In a 2-1 decision, a U.S. appeals court on Monday postponed an injunction that would have barred sales of Medtronic's CoreValve device, which would have thrust ill patients into limbo while a patent battle plays out.
Reuters explains the injunction would have stopped Medtronic from selling the heart valves in competition with a transcatheter heart valve product produced by rival Edwards Lifesciences. The two companies have faced off in a long-running patent dispute. A jury in 2010 found Medtronic's CoreValve infringed on a patent held by Edwards.
The Wall Street Journal reported the Fridley-based company had asked the appeals court for an emergency stay of the injunction, arguing the sales ban would result would place patients' lives at risk.
The Business Journal reports the injunction – set to take effect Tuesday – is delayed until an appeals court reviews whether it was issued appropriately. The court is expected to review the case this summer. The companies were also ordered by the trial judge to negotiate a way for Medtronic to supply CoreValve products to patients for whom the Edwards device isn't appropriate.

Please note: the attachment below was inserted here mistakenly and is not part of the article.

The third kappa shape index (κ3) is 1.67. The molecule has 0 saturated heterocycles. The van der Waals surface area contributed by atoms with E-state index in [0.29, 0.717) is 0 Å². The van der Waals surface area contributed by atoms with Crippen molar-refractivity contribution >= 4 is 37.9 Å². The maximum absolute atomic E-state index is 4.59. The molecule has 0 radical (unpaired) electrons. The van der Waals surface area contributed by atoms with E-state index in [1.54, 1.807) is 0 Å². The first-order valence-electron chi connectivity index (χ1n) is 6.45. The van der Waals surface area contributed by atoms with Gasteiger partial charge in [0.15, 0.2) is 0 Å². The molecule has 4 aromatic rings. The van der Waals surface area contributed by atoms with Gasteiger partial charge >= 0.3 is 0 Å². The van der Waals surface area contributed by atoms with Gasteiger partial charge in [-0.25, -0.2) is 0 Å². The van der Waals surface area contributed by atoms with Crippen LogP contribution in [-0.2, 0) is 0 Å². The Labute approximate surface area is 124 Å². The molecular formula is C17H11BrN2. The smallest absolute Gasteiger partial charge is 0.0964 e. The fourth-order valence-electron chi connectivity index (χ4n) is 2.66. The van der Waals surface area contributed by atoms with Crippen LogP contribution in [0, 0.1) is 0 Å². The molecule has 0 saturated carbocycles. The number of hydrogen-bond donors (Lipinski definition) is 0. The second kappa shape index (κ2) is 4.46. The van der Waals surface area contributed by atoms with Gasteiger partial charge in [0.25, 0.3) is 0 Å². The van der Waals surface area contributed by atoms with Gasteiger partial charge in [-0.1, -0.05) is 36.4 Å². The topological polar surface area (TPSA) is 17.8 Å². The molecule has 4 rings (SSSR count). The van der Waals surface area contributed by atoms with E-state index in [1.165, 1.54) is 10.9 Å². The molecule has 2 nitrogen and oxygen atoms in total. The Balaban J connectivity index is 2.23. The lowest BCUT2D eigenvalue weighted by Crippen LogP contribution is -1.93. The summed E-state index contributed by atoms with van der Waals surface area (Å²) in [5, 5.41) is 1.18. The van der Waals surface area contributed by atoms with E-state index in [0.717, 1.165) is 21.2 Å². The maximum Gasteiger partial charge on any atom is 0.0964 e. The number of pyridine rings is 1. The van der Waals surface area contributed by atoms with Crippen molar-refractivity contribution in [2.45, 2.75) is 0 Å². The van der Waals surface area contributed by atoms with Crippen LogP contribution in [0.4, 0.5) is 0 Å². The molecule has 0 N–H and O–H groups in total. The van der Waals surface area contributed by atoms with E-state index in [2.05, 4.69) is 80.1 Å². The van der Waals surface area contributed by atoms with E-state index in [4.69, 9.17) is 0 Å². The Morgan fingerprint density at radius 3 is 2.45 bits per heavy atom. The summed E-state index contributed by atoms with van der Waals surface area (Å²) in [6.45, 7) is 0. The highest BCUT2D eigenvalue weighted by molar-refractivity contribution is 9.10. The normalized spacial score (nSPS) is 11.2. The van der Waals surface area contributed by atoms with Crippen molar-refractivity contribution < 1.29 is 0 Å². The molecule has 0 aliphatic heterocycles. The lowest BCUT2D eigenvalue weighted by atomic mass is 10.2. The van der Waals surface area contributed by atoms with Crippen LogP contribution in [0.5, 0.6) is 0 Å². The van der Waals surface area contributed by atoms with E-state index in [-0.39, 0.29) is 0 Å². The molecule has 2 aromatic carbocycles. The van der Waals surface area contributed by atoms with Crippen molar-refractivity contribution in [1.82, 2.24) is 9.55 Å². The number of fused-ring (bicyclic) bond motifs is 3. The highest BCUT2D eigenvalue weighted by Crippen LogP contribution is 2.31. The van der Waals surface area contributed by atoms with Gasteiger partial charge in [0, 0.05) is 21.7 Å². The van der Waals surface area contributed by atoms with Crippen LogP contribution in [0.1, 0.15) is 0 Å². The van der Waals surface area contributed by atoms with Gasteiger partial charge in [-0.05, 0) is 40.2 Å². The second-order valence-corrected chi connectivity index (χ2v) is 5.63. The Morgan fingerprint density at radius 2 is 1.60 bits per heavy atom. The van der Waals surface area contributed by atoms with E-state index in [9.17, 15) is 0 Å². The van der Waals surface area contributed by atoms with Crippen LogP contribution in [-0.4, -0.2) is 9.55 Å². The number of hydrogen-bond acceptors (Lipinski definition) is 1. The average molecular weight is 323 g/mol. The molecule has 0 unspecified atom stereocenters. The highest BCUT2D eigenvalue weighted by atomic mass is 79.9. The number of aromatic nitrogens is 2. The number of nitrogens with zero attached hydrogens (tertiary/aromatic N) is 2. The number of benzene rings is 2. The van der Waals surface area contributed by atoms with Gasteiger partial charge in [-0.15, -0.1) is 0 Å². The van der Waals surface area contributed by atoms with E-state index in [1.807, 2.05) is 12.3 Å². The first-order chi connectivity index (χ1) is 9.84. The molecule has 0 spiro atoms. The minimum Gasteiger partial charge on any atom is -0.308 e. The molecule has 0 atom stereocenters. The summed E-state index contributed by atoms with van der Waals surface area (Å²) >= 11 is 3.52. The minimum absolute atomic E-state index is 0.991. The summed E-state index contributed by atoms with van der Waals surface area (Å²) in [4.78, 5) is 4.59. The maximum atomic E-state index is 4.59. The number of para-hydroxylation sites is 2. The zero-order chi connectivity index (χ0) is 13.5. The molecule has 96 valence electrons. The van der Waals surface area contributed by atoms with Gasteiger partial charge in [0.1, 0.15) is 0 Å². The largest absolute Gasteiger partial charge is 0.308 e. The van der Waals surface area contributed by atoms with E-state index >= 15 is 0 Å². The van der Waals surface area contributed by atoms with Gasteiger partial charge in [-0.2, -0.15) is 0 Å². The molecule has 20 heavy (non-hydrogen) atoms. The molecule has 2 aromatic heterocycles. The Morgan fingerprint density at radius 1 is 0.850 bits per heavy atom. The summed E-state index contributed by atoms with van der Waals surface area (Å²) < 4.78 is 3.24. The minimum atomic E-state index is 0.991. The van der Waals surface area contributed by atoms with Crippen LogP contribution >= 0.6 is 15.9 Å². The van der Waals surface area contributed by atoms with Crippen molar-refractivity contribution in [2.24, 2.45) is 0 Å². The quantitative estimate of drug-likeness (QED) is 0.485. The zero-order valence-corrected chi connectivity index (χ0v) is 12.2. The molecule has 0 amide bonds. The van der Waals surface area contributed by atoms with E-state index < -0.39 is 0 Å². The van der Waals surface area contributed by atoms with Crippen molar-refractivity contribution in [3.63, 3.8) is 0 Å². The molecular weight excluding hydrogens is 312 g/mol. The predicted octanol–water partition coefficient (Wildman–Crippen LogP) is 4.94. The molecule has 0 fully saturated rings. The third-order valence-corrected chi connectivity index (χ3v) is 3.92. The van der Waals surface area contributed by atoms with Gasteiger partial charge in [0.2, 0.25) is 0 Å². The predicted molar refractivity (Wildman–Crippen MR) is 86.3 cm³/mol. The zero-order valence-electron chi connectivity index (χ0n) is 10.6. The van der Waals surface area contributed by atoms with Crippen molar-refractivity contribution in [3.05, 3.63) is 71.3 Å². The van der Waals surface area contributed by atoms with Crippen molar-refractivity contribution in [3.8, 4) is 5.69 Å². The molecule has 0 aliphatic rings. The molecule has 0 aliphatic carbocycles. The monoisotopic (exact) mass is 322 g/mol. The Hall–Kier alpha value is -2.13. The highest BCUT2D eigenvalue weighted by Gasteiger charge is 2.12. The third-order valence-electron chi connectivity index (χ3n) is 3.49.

An earlier Wall Street Journal story said the dispute created "a scramble among doctors and hospitals" worried about patients set to receive the CoreValve implant, which is available in a wider range of sizes than the Edwards products. The story said doctors were scheduling surgeries in advance of the injunction, but shortages were occurring because so many hospitals were moving up their procedures.
"My father is going to die from red tape," a worried patient told the Journal. The article also quoted a Florida physician who said, "I had a patient who called me and I didn't pick up the phone because I didn't know what to tell them."
Both companies' implants use a less-invasive procedure that spares patients from undergoing traditional open-heart surgery for valve replacement.